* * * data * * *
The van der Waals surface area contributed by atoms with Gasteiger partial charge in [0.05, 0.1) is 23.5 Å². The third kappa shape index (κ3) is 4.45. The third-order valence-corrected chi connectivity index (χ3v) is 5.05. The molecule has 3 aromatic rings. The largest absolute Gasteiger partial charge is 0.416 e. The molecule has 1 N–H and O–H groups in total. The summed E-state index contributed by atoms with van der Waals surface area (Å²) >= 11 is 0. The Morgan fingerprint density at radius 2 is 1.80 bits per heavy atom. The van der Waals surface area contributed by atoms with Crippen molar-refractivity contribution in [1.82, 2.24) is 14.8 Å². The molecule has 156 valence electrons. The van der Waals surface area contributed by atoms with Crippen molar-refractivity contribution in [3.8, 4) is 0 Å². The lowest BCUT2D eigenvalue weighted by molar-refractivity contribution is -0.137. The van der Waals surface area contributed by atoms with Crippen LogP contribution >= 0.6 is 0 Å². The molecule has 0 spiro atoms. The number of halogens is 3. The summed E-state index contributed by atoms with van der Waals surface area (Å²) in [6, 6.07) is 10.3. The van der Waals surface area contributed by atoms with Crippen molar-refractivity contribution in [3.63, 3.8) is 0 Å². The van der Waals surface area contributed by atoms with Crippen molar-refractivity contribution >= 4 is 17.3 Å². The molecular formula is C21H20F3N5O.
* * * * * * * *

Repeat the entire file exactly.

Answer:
The van der Waals surface area contributed by atoms with Gasteiger partial charge in [0.05, 0.1) is 23.5 Å². The third kappa shape index (κ3) is 4.45. The third-order valence-corrected chi connectivity index (χ3v) is 5.05. The molecule has 3 aromatic rings. The largest absolute Gasteiger partial charge is 0.416 e. The molecule has 1 N–H and O–H groups in total. The summed E-state index contributed by atoms with van der Waals surface area (Å²) >= 11 is 0. The Morgan fingerprint density at radius 2 is 1.80 bits per heavy atom. The van der Waals surface area contributed by atoms with Crippen molar-refractivity contribution in [1.82, 2.24) is 14.8 Å². The molecule has 156 valence electrons. The van der Waals surface area contributed by atoms with Crippen molar-refractivity contribution in [3.8, 4) is 0 Å². The lowest BCUT2D eigenvalue weighted by molar-refractivity contribution is -0.137. The van der Waals surface area contributed by atoms with Crippen LogP contribution >= 0.6 is 0 Å². The molecule has 0 spiro atoms. The number of halogens is 3. The summed E-state index contributed by atoms with van der Waals surface area (Å²) in [6, 6.07) is 10.3. The van der Waals surface area contributed by atoms with Crippen molar-refractivity contribution in [3.63, 3.8) is 0 Å². The van der Waals surface area contributed by atoms with Crippen molar-refractivity contribution >= 4 is 17.3 Å². The molecular formula is C21H20F3N5O.